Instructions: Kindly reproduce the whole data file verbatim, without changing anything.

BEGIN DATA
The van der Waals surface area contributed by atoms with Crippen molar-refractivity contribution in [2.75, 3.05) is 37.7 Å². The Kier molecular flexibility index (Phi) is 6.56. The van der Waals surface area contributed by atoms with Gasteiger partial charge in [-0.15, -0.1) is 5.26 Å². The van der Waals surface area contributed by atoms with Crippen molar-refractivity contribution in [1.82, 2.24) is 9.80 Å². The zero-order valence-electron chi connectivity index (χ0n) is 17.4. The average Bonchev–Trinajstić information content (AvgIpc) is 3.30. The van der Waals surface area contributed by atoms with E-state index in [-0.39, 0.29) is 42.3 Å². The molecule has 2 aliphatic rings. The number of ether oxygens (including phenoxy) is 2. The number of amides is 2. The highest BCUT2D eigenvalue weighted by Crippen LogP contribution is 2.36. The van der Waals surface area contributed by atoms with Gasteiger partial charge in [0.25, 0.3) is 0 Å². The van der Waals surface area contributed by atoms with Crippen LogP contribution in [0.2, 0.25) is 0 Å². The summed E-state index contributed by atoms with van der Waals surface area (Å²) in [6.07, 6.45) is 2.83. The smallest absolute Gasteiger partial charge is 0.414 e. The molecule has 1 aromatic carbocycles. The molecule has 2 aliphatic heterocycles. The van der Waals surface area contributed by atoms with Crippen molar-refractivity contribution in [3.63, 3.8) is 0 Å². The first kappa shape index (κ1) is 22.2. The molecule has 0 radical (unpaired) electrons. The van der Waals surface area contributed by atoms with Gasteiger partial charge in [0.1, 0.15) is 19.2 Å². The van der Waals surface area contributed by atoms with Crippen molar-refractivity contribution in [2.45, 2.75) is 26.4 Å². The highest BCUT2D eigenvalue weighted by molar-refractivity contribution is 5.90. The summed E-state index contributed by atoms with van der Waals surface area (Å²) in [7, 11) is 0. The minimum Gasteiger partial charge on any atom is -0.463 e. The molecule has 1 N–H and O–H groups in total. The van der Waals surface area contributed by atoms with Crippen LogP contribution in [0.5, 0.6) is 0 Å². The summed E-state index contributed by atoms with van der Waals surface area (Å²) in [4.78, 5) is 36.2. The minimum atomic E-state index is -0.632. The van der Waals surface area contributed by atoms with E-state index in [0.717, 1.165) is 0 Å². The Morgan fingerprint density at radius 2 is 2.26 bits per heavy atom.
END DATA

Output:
The van der Waals surface area contributed by atoms with Crippen molar-refractivity contribution in [2.75, 3.05) is 37.7 Å². The Kier molecular flexibility index (Phi) is 6.56. The van der Waals surface area contributed by atoms with Gasteiger partial charge in [-0.15, -0.1) is 5.26 Å². The van der Waals surface area contributed by atoms with Crippen molar-refractivity contribution in [1.82, 2.24) is 9.80 Å². The zero-order valence-electron chi connectivity index (χ0n) is 17.4. The average Bonchev–Trinajstić information content (AvgIpc) is 3.30. The van der Waals surface area contributed by atoms with E-state index in [-0.39, 0.29) is 42.3 Å². The molecule has 2 aliphatic rings. The number of ether oxygens (including phenoxy) is 2. The number of amides is 2. The highest BCUT2D eigenvalue weighted by Crippen LogP contribution is 2.36. The van der Waals surface area contributed by atoms with Gasteiger partial charge in [0.25, 0.3) is 0 Å². The van der Waals surface area contributed by atoms with Crippen LogP contribution in [0.2, 0.25) is 0 Å². The summed E-state index contributed by atoms with van der Waals surface area (Å²) in [6.07, 6.45) is 2.83. The smallest absolute Gasteiger partial charge is 0.414 e. The molecule has 1 aromatic carbocycles. The molecule has 2 aliphatic heterocycles. The van der Waals surface area contributed by atoms with Crippen molar-refractivity contribution in [3.63, 3.8) is 0 Å². The first kappa shape index (κ1) is 22.2. The molecule has 0 radical (unpaired) electrons. The van der Waals surface area contributed by atoms with Gasteiger partial charge in [0.1, 0.15) is 19.2 Å². The van der Waals surface area contributed by atoms with Crippen molar-refractivity contribution in [2.45, 2.75) is 26.4 Å². The highest BCUT2D eigenvalue weighted by molar-refractivity contribution is 5.90. The summed E-state index contributed by atoms with van der Waals surface area (Å²) in [7, 11) is 0. The minimum Gasteiger partial charge on any atom is -0.463 e. The molecule has 1 N–H and O–H groups in total. The van der Waals surface area contributed by atoms with Crippen LogP contribution in [0.5, 0.6) is 0 Å². The summed E-state index contributed by atoms with van der Waals surface area (Å²) in [4.78, 5) is 36.2. The minimum atomic E-state index is -0.632. The van der Waals surface area contributed by atoms with E-state index in [0.717, 1.165) is 0 Å². The Morgan fingerprint density at radius 2 is 2.26 bits per heavy atom.